Book: ttyl by Lauren Myracle
Genre(s): Realistic Contemporary Fiction, Series
Publisher: Lee and Low Books
Publication date: 2004
Hardcover: 224 pages
Other: first of the Internet Girls series
Summary: Told entirely via instant messages, this is the story of the trials and tribulations of three high school sophomore girls who are best friends — they call themselves the “Winsome Threesome.” Myracle uses “texting spelling” and internet slang (“ttyl” for “talk to you later,” “u r” for “you are,” “g2g” for “got to go,” “laffing” for “laughing,” “byeas” for “bye-bye,” for example) to recreate the way contemporary teens actually communicate. The story unfolds via these chat messages, and through their online dialogue we learn that each of the girls has challenges to overcome as they navigate the social perils of high school life. Angela is a bit boy crazy and has trouble keeping her crushes in perspective. Maddie is moody and can at times not be the best judge of how to act. Zoe is quiet and shy, the “good girl” who nevertheless (literally) lands in hot water. It is a pleasure to read over their shoulders as these loyal friends cheer each other on, providing solid advice to each other, without sounding like they are the puppets of an adult agenda. Their genuine voices and the ways they deal with their problems will be inspiring to many a teen or tween girl who is dealing with similar issues.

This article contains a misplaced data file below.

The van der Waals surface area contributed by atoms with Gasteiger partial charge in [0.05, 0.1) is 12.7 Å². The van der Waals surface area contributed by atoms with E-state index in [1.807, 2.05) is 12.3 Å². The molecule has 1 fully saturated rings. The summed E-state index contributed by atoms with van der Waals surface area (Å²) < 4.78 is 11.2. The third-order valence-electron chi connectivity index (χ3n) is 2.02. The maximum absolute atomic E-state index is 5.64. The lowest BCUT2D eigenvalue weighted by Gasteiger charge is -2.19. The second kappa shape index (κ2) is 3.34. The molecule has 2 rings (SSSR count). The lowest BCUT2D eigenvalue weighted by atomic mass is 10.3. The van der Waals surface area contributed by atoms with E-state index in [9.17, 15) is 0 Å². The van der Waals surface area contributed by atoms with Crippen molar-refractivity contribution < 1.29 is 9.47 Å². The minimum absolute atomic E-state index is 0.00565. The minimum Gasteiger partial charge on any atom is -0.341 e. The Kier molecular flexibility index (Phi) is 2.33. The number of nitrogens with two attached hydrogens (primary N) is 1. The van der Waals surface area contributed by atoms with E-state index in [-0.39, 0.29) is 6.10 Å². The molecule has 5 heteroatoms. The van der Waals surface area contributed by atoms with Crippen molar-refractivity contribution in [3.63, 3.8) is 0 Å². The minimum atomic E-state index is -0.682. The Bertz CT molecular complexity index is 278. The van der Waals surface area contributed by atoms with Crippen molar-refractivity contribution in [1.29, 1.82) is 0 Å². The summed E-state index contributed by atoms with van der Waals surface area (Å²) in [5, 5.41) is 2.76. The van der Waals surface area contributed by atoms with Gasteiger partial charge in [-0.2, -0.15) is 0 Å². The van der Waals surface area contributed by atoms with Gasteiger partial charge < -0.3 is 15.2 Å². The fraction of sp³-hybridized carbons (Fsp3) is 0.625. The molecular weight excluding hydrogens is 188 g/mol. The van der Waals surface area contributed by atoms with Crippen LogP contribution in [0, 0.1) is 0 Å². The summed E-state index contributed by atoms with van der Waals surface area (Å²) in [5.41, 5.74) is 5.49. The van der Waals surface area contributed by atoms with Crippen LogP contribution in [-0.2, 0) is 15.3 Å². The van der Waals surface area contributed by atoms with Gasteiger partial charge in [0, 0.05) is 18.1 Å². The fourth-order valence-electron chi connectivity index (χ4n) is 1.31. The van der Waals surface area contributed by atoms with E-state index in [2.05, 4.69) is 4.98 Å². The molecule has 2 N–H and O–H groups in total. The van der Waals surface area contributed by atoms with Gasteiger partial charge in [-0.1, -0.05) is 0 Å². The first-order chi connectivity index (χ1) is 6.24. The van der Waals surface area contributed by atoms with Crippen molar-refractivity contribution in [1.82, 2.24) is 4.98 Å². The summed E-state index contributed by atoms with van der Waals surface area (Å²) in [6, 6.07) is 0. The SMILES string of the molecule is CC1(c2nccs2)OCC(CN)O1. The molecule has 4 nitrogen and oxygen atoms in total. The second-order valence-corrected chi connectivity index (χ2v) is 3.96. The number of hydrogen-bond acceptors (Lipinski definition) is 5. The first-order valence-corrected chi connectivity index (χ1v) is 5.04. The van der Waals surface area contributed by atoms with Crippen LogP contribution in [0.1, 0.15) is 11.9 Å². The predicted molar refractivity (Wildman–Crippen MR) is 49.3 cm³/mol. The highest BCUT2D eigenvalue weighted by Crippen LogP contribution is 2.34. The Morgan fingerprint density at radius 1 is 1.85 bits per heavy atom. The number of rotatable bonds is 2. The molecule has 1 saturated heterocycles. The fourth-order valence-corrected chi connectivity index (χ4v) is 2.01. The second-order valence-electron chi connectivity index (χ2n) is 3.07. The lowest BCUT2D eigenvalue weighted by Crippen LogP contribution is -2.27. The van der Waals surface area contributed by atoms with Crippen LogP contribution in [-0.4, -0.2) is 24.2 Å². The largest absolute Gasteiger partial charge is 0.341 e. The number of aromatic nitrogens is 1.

To whom will this appeal?: First and foremost, the potential reader of this book will want to be familiar with (or patient enough to look up) internet slang. Combine the slang with the computer-screen style layout, and you have a particular format that will be highly appreciated by many teens and tweens who are excited to see their daily life reflected in their reading matter. The tone of the book is conversational, and the characters are well-developed, but one must be able and willing to extrapolate a lot from the conversations, as all of the action is only described via chat conversation. This may be disconcerting to the reader seeking continuity, but will be a boon for those who revel in unusual and innovative formats. While serious issues (as well as mundane high school angst) are discussed, and problems must be overcome, overall the tone is upbeat and positive and sends the message that strong friendships can help you overcome anything life throws at you.